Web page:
In Defrost you awake after being frozen in liquid nitrogen for 30 years after suffering a stroke (that was incurable at that time). Now the stroke has been cured. A doctor is telling you all this, and adds that due to the fact of your 30 years of sleep you are unable to move, except for your head. When you look down towards yourself you see you are embodied and in a wheel chair. This is 360 degrees and stereo video playback. Since you can look around but in a fixed position the tracking of the Samsung Gear is sufficient to provide reasonable visual sensorimotor contingencies, and there is corresponding Place Illusion. Since you have a body it is not a ghostly PI. The explanation of being unable to move because of the long sleep helps with respect to Plausibility, and a whole series of characters come to talk with you personally including the doctors and (now grown up) children. Over several episodes a drama unfolds in which you play the major role. As well as being a brilliant idea it is very well designed and acted, and a great example of a new kind of first person narrative experience that is going to emerge from VR.

It is important to note that I am not comparing Defrost and Through You from the point of view of their creativity and execution or as experiences, but rather the illusions that they evoke (in me). Through You results in Ghost Presence, which is a very unique experience, being simultaneously there and not there, in the scene and not in it. The contradictions give rise to a kind of tension which is itself a new experience – one that we cannot get at all from any other media. As I said, it is a new kind of art form. Defrost shows how narratives that exploits the PI and Psi illusions  might develop – and especially the conjunction of PI and Psi in the illusion of body ownership.  Through You and Defrost offer different qualities of experience, each created with very high production values, it is not that one is ‘better’ than the other in any way.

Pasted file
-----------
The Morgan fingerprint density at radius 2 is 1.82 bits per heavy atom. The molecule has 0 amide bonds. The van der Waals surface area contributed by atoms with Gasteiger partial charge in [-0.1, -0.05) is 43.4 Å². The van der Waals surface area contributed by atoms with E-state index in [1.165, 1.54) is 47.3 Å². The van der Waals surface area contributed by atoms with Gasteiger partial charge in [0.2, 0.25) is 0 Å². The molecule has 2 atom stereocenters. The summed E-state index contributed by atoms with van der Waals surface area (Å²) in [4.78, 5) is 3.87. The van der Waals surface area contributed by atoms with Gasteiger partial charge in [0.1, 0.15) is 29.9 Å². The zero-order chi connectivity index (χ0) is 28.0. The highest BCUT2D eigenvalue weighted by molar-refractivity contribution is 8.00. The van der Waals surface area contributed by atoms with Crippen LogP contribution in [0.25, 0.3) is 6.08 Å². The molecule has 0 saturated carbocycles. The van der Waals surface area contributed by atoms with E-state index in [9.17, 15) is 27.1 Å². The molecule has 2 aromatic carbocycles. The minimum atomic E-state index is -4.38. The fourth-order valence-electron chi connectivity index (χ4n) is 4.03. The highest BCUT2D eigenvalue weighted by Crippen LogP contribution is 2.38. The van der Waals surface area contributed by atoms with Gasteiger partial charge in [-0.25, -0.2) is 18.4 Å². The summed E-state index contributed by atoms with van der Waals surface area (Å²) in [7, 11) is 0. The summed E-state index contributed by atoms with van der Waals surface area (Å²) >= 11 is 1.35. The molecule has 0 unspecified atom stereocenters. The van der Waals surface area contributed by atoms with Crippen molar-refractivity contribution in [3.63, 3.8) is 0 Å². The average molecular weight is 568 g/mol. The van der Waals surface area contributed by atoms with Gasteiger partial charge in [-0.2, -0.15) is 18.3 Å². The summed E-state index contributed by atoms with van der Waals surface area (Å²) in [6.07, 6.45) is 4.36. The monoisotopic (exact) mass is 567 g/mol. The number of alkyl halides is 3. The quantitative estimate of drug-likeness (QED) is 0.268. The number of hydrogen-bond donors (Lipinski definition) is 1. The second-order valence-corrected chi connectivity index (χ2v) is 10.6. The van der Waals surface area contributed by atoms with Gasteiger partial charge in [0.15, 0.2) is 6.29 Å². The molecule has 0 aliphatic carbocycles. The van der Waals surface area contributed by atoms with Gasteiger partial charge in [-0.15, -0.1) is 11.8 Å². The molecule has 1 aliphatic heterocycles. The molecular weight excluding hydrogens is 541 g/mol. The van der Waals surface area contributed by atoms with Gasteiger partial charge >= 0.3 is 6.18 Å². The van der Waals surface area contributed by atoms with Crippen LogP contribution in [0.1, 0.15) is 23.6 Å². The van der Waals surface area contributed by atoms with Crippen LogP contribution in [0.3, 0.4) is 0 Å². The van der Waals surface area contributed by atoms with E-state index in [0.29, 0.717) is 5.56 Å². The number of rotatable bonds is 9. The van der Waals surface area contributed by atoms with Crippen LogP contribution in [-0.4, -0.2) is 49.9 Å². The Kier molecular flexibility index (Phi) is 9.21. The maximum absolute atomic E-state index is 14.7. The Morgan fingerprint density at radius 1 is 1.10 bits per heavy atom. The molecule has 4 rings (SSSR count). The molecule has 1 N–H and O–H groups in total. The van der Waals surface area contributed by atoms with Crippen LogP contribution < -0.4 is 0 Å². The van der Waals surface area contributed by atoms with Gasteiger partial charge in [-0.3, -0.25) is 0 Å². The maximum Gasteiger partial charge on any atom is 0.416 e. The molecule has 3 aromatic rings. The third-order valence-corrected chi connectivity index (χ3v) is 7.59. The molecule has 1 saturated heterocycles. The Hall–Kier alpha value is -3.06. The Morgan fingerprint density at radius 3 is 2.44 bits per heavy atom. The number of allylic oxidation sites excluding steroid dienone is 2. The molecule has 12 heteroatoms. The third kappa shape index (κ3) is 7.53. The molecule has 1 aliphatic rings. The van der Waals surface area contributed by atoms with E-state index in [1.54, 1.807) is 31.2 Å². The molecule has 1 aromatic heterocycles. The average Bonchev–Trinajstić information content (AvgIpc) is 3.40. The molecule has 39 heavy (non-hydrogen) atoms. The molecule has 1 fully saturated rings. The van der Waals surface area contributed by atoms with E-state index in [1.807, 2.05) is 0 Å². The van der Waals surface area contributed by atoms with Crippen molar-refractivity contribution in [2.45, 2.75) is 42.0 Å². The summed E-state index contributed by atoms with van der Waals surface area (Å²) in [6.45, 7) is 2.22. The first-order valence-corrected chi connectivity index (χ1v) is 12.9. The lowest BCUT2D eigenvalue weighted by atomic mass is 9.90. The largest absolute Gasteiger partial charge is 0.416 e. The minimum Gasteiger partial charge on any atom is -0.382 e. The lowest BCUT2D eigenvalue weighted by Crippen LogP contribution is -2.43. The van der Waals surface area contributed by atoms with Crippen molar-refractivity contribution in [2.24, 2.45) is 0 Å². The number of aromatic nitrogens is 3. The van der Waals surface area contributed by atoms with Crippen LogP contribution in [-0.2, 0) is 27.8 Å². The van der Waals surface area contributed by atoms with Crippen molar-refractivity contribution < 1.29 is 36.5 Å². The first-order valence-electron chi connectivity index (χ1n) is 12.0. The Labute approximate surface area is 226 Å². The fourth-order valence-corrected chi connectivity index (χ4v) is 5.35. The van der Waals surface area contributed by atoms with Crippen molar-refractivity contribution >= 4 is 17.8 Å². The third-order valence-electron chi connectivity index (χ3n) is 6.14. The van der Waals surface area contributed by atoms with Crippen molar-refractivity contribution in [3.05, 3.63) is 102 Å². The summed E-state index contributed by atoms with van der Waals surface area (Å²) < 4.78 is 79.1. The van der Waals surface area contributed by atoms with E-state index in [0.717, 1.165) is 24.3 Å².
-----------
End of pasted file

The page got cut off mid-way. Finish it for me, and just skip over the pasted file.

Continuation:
When we have used questionnaires to assess presence (e.g., in) we have invariably included the question:

“When you think back about your experience, do you think of the [environment X] more as images that you saw, or more as somewhere that you visited?”

Now when I spend time in a computer graphics model-based VR, my answer to that question has typically a very high score (e.g., 6 or 7 on a 1-7 scale where 1 means ‘images that you saw’ and 7 means ‘somewhere that you visited’). I think back to some environments I have experienced recently, and it is the case I have the feeling to have been somewhere rather than just seen something.

However, when I think back to my experience of Through You and Defrost, my score is pretty low for both, 2/7 – I remember the images, rather than of being somewhere. For Through You this is understandable, because of the Ghost Presence illusion. For Defrost since there were pretty good visual sensorimotor contingencies, I should have the memory of having been somewhere not just seen images. So why is this?

I think this may be to do with being in a virtual world created by video rather than graphics. We are really used to seeing video, it is everywhere throughout our lives. We have never been in world that looks like video. We know that the characters in video have zero information about us. We know that video is something that ‘just plays’ (most of the time) irrespective of anything we do (other than fast forward/back or switch off). In other words video comes with a whole set of very powerful and ingrained expectations. Model based graphics VR does not – we see an environment and virtual characters, that look ‘sort of’ like the real thing, but are not. We don’t know what to expect. Typically there is strong interaction in these worlds whereas there is very minimal interaction with video. So it is possible that the very powerful expectations and associations with video act as a top down dampening of the illusions normally associated with VR. So although during an experience I might have some feeling of ‘being there’ and that the events are ‘really happening’, as soon as I’ve finished, what I remember is the video. I haven’t ‘been there’ but I’ve ‘seen it’.

This is not an Uncanny Valley effect, where because the video is almost but not quite perfect, we reject it. It is an expectations and associations based effect, where cognition to some extent is overriding perception – since we know in a very deep and experiential way what video is, and therefore if this looks like video (a) I can’t be here and (b) this isn’t really happening right now.